NEW YORK (AP) — When Donald Trump walked onstage for his final rally before Wisconsin's presidential primary, he found an unfamiliar sight: hundreds of empty seats.
The election eve rally Monday at the grand Milwaukee Theatre, which featured the heavily promoted campaign return of the GOP front-runner's wife, was intended as a capstone of Trump's three-day blitz through the state. A big-enough victory could have put Trump on a path to clinch the number of delegates needed to win the nomination before the party's convention in July.
Instead, the half-filled room was an ominous harbinger: He ended up losing to rival Ted Cruz by 13 percentage points on Tuesday.
Trump still holds a solid lead in the race, but the stinging defeat was evidence that Trump's unorthodox campaign — run by largely inexperienced operatives and fueled by the candidate's sheer force of personality — had hit a wall.
The ever-confident Trump canceled his plans for the rest of the week, hunkered down and confronted fears that he was being outmaneuvered.
For nearly a year, the celebrity businessman had kept away from the trappings of a more conventional campaign operation. But days after the Wisconsin loss, he relented on that front as he tries to recapture his momentum and gear up for a potential general election race against likely Democratic nominee Hillary Clinton.
Trump is bringing in new staff, including a seasoned Washington operative to run his efforts at the convention, where the nomination appears more likely than ever to be decided. He also plans to place new focus on policy.
His team is making more strategic decisions as to how to make best use of Trump's time — the campaign's most valuable asset — starting with a refocused effort to run up the score in the April 19 primary in his home state of New York.
"In many ways, I think it's a recognition that the successful primary campaign that Mr. Trump has run has to shift gears," said adviser Ed Brookover, brought on board to help lead the delegate strategy.
With minimal spending on advertising and a small staff in comparison with Clinton's, the Trump campaign has upended the political orthodoxy by riding large rallies and a knack for earning free media, and risen to the top of the GOP race.
But Wisconsin showed the limitations of that strategy.
The state's Republican establishment coalesced around Cruz. Leading the way was Gov. Scott Walker, who had dropped out of the White House race last year and warned against Trump's ascendance. The state's influential conservative talk radio circuit proved an unfriendly venue to a candidate who has glided effortlessly through so many interviews.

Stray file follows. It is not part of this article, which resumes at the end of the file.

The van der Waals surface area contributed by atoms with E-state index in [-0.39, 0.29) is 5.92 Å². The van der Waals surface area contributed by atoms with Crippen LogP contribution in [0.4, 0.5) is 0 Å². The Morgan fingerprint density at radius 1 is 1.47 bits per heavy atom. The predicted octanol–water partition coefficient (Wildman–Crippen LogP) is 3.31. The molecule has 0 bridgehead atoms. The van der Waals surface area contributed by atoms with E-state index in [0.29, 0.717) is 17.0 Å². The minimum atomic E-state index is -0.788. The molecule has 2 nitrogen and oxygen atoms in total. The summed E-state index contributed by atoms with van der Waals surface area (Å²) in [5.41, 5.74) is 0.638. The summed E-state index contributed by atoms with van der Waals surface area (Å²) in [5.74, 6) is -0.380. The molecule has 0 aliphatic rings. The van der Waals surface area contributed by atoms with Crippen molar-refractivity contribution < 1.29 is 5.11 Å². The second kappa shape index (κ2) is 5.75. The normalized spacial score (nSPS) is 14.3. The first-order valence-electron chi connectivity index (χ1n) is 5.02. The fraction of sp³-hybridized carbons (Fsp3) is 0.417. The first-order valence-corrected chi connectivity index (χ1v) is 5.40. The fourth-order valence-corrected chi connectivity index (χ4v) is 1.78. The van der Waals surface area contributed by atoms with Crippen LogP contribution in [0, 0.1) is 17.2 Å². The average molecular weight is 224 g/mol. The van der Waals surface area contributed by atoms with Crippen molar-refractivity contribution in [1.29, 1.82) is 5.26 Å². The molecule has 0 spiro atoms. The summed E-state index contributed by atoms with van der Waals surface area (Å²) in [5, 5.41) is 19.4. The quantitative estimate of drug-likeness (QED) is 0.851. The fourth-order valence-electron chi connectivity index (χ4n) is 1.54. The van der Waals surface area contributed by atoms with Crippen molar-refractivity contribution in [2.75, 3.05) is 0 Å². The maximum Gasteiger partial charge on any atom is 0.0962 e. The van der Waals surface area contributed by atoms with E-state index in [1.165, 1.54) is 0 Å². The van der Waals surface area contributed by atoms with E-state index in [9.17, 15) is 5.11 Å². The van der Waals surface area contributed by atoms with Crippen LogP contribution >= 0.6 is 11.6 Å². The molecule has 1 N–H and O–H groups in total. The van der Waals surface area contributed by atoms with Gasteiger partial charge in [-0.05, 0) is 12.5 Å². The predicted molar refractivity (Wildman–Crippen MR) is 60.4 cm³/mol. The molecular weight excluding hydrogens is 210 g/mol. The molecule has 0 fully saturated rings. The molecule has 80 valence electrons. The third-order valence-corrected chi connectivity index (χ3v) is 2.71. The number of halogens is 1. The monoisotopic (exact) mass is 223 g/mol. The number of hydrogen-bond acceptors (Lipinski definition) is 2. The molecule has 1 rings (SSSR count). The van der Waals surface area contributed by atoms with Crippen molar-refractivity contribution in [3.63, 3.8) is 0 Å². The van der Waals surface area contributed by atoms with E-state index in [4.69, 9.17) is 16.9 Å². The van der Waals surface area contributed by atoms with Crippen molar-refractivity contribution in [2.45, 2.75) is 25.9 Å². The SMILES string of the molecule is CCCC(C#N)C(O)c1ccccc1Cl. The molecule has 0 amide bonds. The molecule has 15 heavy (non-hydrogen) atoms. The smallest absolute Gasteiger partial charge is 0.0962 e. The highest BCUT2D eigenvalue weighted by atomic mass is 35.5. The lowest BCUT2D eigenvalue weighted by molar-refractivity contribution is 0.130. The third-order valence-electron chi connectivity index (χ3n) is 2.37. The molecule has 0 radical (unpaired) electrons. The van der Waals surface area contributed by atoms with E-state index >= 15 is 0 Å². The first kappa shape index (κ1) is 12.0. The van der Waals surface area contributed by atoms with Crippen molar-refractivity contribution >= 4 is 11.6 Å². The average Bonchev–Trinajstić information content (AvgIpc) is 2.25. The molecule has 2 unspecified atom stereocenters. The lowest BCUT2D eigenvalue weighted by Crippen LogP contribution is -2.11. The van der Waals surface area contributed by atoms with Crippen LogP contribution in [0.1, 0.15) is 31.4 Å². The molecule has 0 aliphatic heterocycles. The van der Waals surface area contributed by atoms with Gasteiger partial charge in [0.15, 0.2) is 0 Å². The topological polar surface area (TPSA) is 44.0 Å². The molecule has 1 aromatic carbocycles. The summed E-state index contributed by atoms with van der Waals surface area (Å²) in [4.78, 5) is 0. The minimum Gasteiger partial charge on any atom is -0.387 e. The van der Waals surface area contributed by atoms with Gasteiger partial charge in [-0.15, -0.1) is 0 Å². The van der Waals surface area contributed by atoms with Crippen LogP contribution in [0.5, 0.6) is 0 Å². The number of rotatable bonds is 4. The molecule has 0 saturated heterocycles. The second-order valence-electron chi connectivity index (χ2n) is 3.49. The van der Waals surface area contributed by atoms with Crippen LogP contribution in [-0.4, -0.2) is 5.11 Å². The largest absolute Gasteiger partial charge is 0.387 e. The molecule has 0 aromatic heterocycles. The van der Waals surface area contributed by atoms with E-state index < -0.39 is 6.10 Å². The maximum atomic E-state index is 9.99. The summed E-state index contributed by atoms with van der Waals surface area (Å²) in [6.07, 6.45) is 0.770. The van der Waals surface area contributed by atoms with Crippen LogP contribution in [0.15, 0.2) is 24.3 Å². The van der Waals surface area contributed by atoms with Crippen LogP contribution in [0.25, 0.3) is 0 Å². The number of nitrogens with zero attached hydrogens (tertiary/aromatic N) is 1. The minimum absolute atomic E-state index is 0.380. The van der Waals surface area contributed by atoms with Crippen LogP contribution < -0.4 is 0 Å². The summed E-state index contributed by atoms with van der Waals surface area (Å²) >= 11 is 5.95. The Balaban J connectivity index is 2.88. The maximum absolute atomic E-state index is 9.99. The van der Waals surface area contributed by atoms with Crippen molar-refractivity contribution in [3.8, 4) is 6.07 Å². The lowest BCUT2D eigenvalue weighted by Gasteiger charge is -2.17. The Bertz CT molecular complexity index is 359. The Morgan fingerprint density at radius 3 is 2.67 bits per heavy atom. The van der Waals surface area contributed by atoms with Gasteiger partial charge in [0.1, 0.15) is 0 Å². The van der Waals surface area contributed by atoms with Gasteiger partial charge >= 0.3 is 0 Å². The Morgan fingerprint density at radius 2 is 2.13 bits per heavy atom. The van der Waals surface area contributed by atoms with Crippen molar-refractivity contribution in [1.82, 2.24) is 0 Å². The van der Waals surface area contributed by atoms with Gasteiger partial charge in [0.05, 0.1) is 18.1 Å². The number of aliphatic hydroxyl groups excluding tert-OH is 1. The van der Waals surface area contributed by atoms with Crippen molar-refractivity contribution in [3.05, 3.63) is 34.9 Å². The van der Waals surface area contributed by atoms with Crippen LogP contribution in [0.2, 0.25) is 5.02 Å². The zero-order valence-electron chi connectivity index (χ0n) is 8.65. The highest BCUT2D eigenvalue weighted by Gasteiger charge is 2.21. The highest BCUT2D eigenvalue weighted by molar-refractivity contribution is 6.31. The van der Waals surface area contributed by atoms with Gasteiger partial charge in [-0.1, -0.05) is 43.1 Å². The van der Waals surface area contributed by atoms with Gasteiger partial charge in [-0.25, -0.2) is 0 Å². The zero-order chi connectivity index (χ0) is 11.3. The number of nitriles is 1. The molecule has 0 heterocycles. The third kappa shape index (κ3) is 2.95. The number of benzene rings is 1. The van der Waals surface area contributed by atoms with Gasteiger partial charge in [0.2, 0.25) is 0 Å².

Trump also found himself on the defensive after retweeted unflattering photo of Cruz's wife, and committed what may have been the first costly gaffe of his bid when he bungling a question about abortion.
His insular campaign leadership, featuring a tiny inner circle led by campaign manager Corey Lewandowski, who's facing charges of battery after an incident with a reporter, seemed ill-equipped to compete in the bruising and complex fight to line up the support of delegates who will attend the national convention.
In Colorado, for instance, Cruz-supporting delegates swept local contests while Trump's team made repeated flubs. The campaign fired its Colorado state director last Saturday, just after he had arrived. The new director, Patrick Davis, started running Trump's fledgling operation on Wednesday, after Cruz had snapped up nearly one-sixth of the state's delegates.
Davis insisted the Trump operation wasn't worried.
"There's not a concern. Colorado was just next for the campaign to focus on," Davis said, adding that the addition of campaign veteran Paul Manafort to lead the delegate effort shows that Trump understands its importance. "This is the next phase of the campaign, and they understand that. This is when the hand-to-hand combat starts."
Trump and his team had largely assumed he would have the race all but locked up after winning Florida in mid-March, and had largely failed to prepare for a potential fight at the convention. It was then, even before the resounding defeat in Wisconsin, when Roger Stone, a former Trump campaign aide and longtime adviser, put Trump in touch with Manafort, a veteran of numerous conventions.
As part of the campaign shuffle, Manafort will be "responsible for all activities that pertain to Mr. Trump's delegate process and the Cleveland convention," according to a campaign statement.
It is not clear precisely how Lewandowski now fits into the campaign operation. He is expected to continue to have a prominent role that will including traveling with the candidate — highly unusual for a campaign manager.
Manafort's duties expected to be broad. He will start with a focus on the delegate efforts, as well as outreach to Washington lawmakers.
"I'm somewhat relieved," Stone said. "This is a complicated process. ... I think that Trump has turned this campaign to Manafort to take it in for a landing."
After canceling a swing that would have included stops in Colorado and California, Trump is now planning to barnstorm across New York ahead of the primary. Winning at least 80 of the state's 95 delegates is the goal.
On Saturday, he spent about a half-hour visiting the National September 11 Memorial & Museum in lower Manhattan along with his wife and several staff members. It was Trump's first visit to the museum, said its spokesman Michael Frazier.
The Trump campaign invited a handful of reporters to join the motorcade, but the candidate scrapped a planned meeting with reporters and returned home without take questions.
Associated Press writer Nicholas Riccardi in Colorado Springs, Colorado, contributed to this report.
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